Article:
WHO IS THE GOAT OF ALL GOATS (GREATEST OF ALL TIME)?

This debate has reared its head once again after Super Bowl LV.  What a fantastic evening of sport culminating in a 7th Super Bowl Ring for Mr Tom Brady.  What an achievement and although I don’t think many would argue that he isn’t the GOAT of American Football, plenty have an issue with him being described as the GOAT of all GOATS or the GOAT of all sports.  But is he? And if he isn’t then who is the GOAT of all sports?

What do others think?

Having read lots of posts, articles and news reports I have seen plenty of names thrown into the ring. Serena Williams with her 23 Grand Slam singles titles, Michael Phelps with 28 Olympic medals, Simone Biles 30 World and Olympic medals to name but a few. There are many more that can be added to this debate, however, there are so many factors to consider that it seems almost impossible to definitively give an answer to the question of who is the GOAT of all GOATS. Or is it? 

This article aims to give an answer to this debate that cannot be argued with and the only way to do this is, of course, with a mathematical formula.  

As mentioned previously there are so many factors to consider in this debate and the following will all be a part of the resultant formula.

A – How many times has the athlete won their sports top award? 

What are sports people remembered for? Tennis players are immortalised by their number of grand slam wins, as are golfers. Swimmers and athletes by their gold medals. American footballers and basketballers are judged on their Championship rings. But are these all comparable? How do you even judge a boxer? Is each title bout the equivalent to an Olympic gold medal? Or is winning it the first time the only one that counts? 

B – How often is that award available to win in a year?

A tennis grand slam is available 4 times a year but an Olympic/World Championship Gold medal for an athlete only once every two years. Is it fair to judge top sportspeople purely on the numbers of whatever they have won?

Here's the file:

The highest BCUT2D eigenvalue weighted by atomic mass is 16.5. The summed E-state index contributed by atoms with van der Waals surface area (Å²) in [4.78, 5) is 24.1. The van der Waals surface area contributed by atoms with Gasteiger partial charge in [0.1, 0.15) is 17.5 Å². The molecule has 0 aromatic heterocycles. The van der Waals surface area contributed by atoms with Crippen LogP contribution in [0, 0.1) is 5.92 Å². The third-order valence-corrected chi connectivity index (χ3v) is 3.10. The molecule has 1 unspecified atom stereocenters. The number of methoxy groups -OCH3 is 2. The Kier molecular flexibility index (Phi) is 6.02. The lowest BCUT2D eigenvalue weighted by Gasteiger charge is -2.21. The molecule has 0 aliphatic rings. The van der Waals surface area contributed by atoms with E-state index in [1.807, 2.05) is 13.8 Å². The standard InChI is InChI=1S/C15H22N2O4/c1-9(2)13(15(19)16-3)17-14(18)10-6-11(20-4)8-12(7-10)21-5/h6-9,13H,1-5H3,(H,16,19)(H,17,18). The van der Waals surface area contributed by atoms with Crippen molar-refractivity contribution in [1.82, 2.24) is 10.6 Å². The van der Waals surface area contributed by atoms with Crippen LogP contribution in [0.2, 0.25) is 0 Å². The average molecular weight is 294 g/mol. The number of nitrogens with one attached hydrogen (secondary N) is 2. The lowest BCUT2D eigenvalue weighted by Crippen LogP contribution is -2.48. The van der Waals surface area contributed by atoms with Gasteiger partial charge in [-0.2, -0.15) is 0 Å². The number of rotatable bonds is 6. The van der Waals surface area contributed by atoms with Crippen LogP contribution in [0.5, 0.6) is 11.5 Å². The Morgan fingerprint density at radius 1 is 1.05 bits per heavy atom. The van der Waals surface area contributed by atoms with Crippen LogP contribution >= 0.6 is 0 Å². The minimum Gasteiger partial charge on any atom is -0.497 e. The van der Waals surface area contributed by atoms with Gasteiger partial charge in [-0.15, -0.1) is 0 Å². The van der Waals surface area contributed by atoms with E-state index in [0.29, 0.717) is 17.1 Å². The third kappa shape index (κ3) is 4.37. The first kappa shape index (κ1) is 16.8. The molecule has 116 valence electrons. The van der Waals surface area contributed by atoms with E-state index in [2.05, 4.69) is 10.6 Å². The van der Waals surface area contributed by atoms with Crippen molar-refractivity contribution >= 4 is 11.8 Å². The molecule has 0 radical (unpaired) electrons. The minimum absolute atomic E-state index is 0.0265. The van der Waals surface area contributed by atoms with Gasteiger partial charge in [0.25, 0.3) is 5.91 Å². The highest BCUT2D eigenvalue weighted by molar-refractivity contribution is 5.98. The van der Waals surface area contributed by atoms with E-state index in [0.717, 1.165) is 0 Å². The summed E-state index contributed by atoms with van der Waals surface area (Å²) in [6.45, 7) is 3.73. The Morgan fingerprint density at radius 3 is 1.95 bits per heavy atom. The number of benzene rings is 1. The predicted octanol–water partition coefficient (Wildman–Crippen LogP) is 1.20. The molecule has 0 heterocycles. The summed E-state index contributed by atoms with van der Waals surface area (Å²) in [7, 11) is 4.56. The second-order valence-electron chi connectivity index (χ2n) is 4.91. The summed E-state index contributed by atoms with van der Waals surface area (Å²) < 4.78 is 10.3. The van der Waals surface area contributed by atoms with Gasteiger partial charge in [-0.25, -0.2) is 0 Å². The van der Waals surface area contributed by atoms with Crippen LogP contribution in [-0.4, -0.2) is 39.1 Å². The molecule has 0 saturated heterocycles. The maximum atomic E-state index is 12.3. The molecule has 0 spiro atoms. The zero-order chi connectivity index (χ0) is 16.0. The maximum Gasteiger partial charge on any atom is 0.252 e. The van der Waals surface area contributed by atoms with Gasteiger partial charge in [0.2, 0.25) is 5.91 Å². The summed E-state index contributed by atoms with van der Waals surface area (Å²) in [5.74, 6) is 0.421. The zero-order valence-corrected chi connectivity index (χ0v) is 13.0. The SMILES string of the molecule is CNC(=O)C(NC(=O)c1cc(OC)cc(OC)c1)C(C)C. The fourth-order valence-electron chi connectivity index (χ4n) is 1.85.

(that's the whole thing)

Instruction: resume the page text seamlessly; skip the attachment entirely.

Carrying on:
C – How many times could the athlete have won their sports top award? 

An Olympic swimmer such as Michael Phelps has the opportunity to win more gold medals than an Olympic distance runner such as Mo Farah, purely due to the amount of events available to compete in. Is winning 2 golds in the 2 events you compete in as good as winning 5 golds in the 8 events you compete in? 

D – Once an athlete is at the top of their sport how many people/teams are they competing against?

Is it more impressive to win the US Masters featuring 95 other golfers or to win the Super Bowl competing against only 16 other teams to be crowned champions. 

E – How many people worldwide play the sport?

Winning a badminton gold medal in a sport with 220 million players worldwide or winning one of golfs 4 majors in a sport played regularly by 60 million. One seems, at least on paper a slightly trickier prospect. 

F – How many countries in the world compete in their sport at the highest level? 

American football is a sport played by only 80 nations worldwide with no World Cup as such to speak of. The NFL, American football’s top competition is based solely in North America. In stark contrast to this football is played in nearly every nation worldwide and the Football World Cup is very much an international cup with over 80 countries having competed for it since its inauguration. 

G – How many people are in a team?

Is it more impressive that Tom Brady led a team of 46 to a Championship ring or that Roger Federer faces his opponent all alone on the court. 

H – What is the average career length? 

Golfers have won majors in their mid to late 40s, whereas tennis players tend to stop winning a full decade earlier with Ken Rosewell the only 37 year old winner of a tennis major. American football players have an expected career length of 2.5 years, which makes Tom Brady’s 7 Super Bowl rings all the more impressive.

So what at first seems like a very simple question – Who is the greatest of all time? Actually has a hidden depth to it that makes it a far more difficult prospect to answer. In order to find the GOAT of all GOATS all of the above will need to be considered.